Climate News

Freshwater fish species are in “catastrophic” decline, with one-third facing extinction


Nearly a third of all freshwater fish species in the world now face extinction, according to a new report released Tuesday, Feb. 23, by 16 global conservation organizations.

The report, titled “The World’s Forgotten Fishes,” outlined the disastrous effects that the loss of freshwater fish could have on the planet. Freshwater fish are essential to the health of rivers, lakes and wetlands. Freshwater fish also support economies worldwide and serve as an important source of food for 200 million people.

Unfortunately, the report revealed that 16 of the 80 extinct freshwater fish species to date disappeared last year alone. According to the report, various factors contributed to this outcome and the ongoing decline of fish, including the building of dams, the siphoning of rivers for irrigation and the release of wastewater.

Other factors include the draining of wetlands, the introduction of invasive fish, overfishing and pollution.

Now, of the more than 10,000 freshwater fish species whose conservation status has been assessed by the International Union for Conservation of Nature (IUCN), 30 percent are now at risk of extinction.

Stuart Orr, the freshwater lead at the World Wide Fund for Nature (WWF), one of the conservation groups that took part in the research, said it is now time to shine a light back on freshwater fish. “They are the aquatic version of the canary in the coal mine, and we must heed the warning,” Orr warned in a statement.

WWF is the world’s leading and largest conservation group. Other groups that took part in the research include the Alliance for Freshwater Life (ALF), Conservation International and The Nature Conservancy (TNC).

Some freshwater fish species face extinction

There are some 18,000 species of freshwater fish, accounting for over half of the world’s total fish species. They also account for a quarter of all vertebrates on Earth. This biodiversity is extremely important for both the health of the planet and the economic prosperity of communities worldwide.

In fact, freshwater fish are one of the major sources of protein for some 200 million people across Africa, South America and Asia. And about one-third of those people rely on freshwater fish for their livelihoods.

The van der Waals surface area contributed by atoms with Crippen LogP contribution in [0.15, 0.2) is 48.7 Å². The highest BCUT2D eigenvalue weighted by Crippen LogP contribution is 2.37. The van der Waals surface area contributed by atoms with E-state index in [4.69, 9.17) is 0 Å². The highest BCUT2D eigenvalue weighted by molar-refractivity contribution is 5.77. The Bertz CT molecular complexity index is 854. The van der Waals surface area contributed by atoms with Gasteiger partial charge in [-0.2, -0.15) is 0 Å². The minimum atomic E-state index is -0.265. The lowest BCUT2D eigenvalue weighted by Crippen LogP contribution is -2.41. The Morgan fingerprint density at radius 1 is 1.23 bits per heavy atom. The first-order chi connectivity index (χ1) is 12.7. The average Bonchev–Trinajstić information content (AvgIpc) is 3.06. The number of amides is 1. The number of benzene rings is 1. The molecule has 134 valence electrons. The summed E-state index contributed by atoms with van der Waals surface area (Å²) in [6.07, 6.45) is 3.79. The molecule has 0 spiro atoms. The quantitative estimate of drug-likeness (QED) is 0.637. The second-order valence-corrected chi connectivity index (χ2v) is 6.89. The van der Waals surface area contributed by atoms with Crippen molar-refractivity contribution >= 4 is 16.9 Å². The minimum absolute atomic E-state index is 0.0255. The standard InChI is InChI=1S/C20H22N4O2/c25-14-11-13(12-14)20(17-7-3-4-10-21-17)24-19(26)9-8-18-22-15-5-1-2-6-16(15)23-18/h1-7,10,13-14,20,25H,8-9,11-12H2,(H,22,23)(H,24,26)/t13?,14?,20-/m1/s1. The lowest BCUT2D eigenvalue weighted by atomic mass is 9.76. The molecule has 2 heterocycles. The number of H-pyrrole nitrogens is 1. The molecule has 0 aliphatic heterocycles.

But despite their importance, freshwater fish are undervalued and overlooked. And that shows up as a palpable decline in freshwater biodiversity. In fact, freshwater biodiversity is declining twice as fast as ocean or forest biodiversity.

For example, populations of migratory freshwater fish, such as salmon, declined by 76 percent over the last five decades. Meanwhile, populations of large fish species known as “megafish,” such as the beluga sturgeon, fell by 94 percent in the same period. (Related: Raising farmed salmon means KILLING tons of wild fish to make fish food.)

Orr also explained that the clearest indicator of the damage that humans are doing to the planet is the apparent decline of freshwater fish populations. “Nowhere is the world’s nature crisis more acute than in our rivers, lakes and wetlands.”

But the extinction of threatened fish species can be mitigated. “The good news is that we know what needs to be done to safeguard freshwater fishes,” said Orr.

To protect these “forgotten fishes,” Orr and his colleagues outlined a six-point plan:

  1. Let rivers flow more naturally
  2. Improve water quality in freshwater ecosystems
  3. Protect and restore critical habitats for freshwater fish
  4. End overfishing and unsustainable sand mining in rivers and lakes
  5. Prevent and control invasions of non-native fish species
  6. Protect free-flowing rivers and remove obsolete dams

The report also calls for the securing and implementation of a global biodiversity agreement at the upcoming United Nations (UN) Convention on Biological Diversity in Kunming, China.

Go to Environ.news to learn more about the importance of freshwater fish for the environment.

Sources include:

GlobalResearch.ca

WWF.Panda.org

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